Presenter Information

Daniel Jütte, Harvard University

Description

This presentation examines two excerpts from the little known early seventeenth-century German memoirs of the non-Jewish Swabian merchant Hans Ulrich Krafft (1550–1621).1 Krafft was born into one of the most respected families in the city of Ulm, in southern Germany. In the 1570s, he served as a factor for the Augsburg-based Manlich trade company in the Levant. 2 In the summer of 1574, however, the Manlich Trade Company went bankrupt, and Krafft, who did not have the means to pay off the debts he had guaranteed on behalf of his employers, was arrested and imprisoned in Tripoli (now in Lebanon). This dismal situation was to last for three years, and Krafft faced moments of real crisis. For example, he was kept for forty days in a cell without a ray of sunlight, and the hygienic situation in the tiny cells was abominable. I would like to present two excerpts from Krafft’s nearly 500-page long memoirs. The first excerpt describes an episode from his imprisonment when he was visited by a German Jew named Mayer Winterbach, who came from the same region of Swabia. Despite Krafft’s initial reluctance, the two men eventually formed a friendship. More than a decade after Krafft’s release, they met again in Germany and continued their amicable relationship (excerpt 2). Krafft’s detailed and personal account provides us with insight into the nature of this uncommon, or perhaps not so uncommon, cross-cultural connection.

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Start Date

27-2-2012 10:00 AM

End Date

27-2-2012 11:00 AM

Location

Brown University, Providence, RI

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Feb 27th, 10:00 AM Feb 27th, 11:00 AM

Jailhouse Encounter: A Sixteenth-Century Jewish-Christian Tale and its Historiographical Ramifications

Brown University, Providence, RI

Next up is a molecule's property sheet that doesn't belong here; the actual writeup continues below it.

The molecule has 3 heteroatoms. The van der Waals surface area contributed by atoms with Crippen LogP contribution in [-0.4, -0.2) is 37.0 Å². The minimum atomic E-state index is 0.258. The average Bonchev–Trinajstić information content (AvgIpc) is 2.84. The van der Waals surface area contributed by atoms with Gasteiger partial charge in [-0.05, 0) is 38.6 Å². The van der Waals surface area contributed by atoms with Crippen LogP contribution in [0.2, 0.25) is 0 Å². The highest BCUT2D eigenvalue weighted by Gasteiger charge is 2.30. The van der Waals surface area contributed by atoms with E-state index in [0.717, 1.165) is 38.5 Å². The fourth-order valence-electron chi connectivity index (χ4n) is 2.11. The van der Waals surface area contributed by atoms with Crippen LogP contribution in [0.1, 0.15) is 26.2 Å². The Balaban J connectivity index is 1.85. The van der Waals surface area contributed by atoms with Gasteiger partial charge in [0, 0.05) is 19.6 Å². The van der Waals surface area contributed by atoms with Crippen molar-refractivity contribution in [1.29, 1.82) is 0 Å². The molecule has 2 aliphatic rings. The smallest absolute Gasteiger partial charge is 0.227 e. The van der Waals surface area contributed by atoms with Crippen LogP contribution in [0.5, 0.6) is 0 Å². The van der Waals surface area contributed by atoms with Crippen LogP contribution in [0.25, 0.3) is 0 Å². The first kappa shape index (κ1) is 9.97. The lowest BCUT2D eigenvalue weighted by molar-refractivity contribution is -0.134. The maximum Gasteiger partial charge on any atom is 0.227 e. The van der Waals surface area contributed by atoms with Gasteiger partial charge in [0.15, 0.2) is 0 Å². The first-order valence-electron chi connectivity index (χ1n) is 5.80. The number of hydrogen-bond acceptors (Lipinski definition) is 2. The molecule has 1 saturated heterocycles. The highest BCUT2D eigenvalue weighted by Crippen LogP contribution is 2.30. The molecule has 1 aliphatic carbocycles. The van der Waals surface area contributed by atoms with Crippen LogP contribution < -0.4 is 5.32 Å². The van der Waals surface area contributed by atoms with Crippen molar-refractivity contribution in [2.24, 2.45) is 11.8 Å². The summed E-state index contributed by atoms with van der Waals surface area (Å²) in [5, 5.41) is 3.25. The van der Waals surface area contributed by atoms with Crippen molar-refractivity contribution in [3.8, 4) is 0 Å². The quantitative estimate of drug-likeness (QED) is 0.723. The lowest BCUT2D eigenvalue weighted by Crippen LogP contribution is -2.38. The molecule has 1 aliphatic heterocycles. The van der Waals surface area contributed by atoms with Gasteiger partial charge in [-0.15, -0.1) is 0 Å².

This presentation examines two excerpts from the little known early seventeenth-century German memoirs of the non-Jewish Swabian merchant Hans Ulrich Krafft (1550–1621).1 Krafft was born into one of the most respected families in the city of Ulm, in southern Germany. In the 1570s, he served as a factor for the Augsburg-based Manlich trade company in the Levant. 2 In the summer of 1574, however, the Manlich Trade Company went bankrupt, and Krafft, who did not have the means to pay off the debts he had guaranteed on behalf of his employers, was arrested and imprisoned in Tripoli (now in Lebanon). This dismal situation was to last for three years, and Krafft faced moments of real crisis. For example, he was kept for forty days in a cell without a ray of sunlight, and the hygienic situation in the tiny cells was abominable. I would like to present two excerpts from Krafft’s nearly 500-page long memoirs. The first excerpt describes an episode from his imprisonment when he was visited by a German Jew named Mayer Winterbach, who came from the same region of Swabia. Despite Krafft’s initial reluctance, the two men eventually formed a friendship. More than a decade after Krafft’s release, they met again in Germany and continued their amicable relationship (excerpt 2). Krafft’s detailed and personal account provides us with insight into the nature of this uncommon, or perhaps not so uncommon, cross-cultural connection.